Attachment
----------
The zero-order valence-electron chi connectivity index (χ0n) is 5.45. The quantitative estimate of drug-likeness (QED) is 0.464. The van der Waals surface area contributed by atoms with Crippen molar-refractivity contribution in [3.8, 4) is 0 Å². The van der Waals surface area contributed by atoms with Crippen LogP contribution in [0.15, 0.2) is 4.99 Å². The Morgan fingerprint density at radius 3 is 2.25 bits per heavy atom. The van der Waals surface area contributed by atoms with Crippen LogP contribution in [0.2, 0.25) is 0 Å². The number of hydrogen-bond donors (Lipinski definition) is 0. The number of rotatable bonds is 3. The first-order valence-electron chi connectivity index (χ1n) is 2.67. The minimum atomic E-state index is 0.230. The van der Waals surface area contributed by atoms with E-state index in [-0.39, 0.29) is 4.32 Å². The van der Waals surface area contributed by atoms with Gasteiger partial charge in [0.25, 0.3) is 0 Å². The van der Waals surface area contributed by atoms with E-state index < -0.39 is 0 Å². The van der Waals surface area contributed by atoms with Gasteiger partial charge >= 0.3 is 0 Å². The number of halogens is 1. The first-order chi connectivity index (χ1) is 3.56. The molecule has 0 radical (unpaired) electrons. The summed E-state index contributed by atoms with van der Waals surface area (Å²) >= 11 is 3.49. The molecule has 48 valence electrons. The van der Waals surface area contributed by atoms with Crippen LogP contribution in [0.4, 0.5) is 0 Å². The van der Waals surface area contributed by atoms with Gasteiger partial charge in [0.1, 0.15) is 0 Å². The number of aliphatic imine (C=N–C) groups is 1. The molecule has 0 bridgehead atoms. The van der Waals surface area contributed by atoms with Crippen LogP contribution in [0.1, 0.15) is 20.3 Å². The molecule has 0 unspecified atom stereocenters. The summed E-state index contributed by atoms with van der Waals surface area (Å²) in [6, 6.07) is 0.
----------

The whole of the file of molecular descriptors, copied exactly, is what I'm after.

The zero-order valence-electron chi connectivity index (χ0n) is 5.45. The quantitative estimate of drug-likeness (QED) is 0.464. The van der Waals surface area contributed by atoms with Crippen molar-refractivity contribution in [3.8, 4) is 0 Å². The van der Waals surface area contributed by atoms with Crippen LogP contribution in [0.15, 0.2) is 4.99 Å². The Morgan fingerprint density at radius 3 is 2.25 bits per heavy atom. The van der Waals surface area contributed by atoms with Crippen LogP contribution in [0.2, 0.25) is 0 Å². The number of hydrogen-bond donors (Lipinski definition) is 0. The number of rotatable bonds is 3. The first-order valence-electron chi connectivity index (χ1n) is 2.67. The minimum atomic E-state index is 0.230. The van der Waals surface area contributed by atoms with E-state index in [-0.39, 0.29) is 4.32 Å². The van der Waals surface area contributed by atoms with Gasteiger partial charge in [0.25, 0.3) is 0 Å². The van der Waals surface area contributed by atoms with E-state index < -0.39 is 0 Å². The van der Waals surface area contributed by atoms with Gasteiger partial charge >= 0.3 is 0 Å². The number of halogens is 1. The first-order chi connectivity index (χ1) is 3.56. The molecule has 0 radical (unpaired) electrons. The summed E-state index contributed by atoms with van der Waals surface area (Å²) >= 11 is 3.49. The molecule has 48 valence electrons. The van der Waals surface area contributed by atoms with Crippen LogP contribution in [0.4, 0.5) is 0 Å². The van der Waals surface area contributed by atoms with Gasteiger partial charge in [0.1, 0.15) is 0 Å². The number of aliphatic imine (C=N–C) groups is 1. The molecule has 0 bridgehead atoms. The van der Waals surface area contributed by atoms with Crippen LogP contribution in [0.1, 0.15) is 20.3 Å². The molecule has 0 unspecified atom stereocenters. The summed E-state index contributed by atoms with van der Waals surface area (Å²) in [6, 6.07) is 0.